Looking back on it now—I’m revisiting these first trips and journal entries several months later—my complete inexperience, with the camera and what most photographers take for granted in post-processing, is almost funny. I did not own a tripod. I did not know what a RAW image file was. I did not know that processing software like Lightroom existed. I could not have explained the exposure triangle of ISO, aperture, and shutter speed to anyone, even though I had taken some nice pictures in the past, relying heavily on “P-mode” and simple speed adjustments. I gradually thawed during this first, cold morning, learning by watching the results on the camera back, and captured at least one image that still makes me smile.  

Running Man. This one I still love. Great shapes, good detail, and soft background. Got lucky just walking back to the car…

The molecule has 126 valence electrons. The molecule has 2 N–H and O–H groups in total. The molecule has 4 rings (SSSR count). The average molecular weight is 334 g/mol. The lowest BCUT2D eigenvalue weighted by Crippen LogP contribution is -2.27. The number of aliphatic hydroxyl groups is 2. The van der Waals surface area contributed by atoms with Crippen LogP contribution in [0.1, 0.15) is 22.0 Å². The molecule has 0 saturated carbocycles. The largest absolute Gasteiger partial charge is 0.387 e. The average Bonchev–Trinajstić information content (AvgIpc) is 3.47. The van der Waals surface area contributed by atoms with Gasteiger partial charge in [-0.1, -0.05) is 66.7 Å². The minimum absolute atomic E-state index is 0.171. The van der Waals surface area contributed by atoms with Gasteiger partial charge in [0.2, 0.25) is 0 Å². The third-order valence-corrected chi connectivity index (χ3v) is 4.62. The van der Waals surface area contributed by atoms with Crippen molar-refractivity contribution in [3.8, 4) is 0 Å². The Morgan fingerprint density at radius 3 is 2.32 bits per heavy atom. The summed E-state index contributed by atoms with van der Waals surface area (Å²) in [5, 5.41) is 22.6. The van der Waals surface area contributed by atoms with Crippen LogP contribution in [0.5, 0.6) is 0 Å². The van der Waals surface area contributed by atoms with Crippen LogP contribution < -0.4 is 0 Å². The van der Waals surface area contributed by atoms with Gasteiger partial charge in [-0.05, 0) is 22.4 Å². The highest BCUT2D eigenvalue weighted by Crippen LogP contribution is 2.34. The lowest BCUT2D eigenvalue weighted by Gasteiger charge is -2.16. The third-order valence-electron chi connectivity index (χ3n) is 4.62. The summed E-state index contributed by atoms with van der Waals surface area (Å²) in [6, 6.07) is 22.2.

We all start somewhere. I emphasize that it was those few hours in the early morning, wandering in the forest, across the frozen lake, and along the shining river, while kindling the possibilities in the camera (could be any type of camera) in my hand, that transformed me ever so slightly into a chaser of light.

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D. Craig Young

Host of Trail Option, chaser of light and old dirt, bound to wander and wonder. Not exceptional at anything, but a solidly mid-pack trail runner, photographer, geographer, musician, and writer — there is a little of all that here.

Geoarchaeologist and Principal at Far Western Anthropological Research Group.

With my wife Desna, a founding partner of StoneHeart Ranch, our home on an old alluvial fan above Gardnerville, Nevada.

Thanks for joining me on the trails of the Great Basin and far beyond. These form my personal geography of art and science.

Let’s keep going…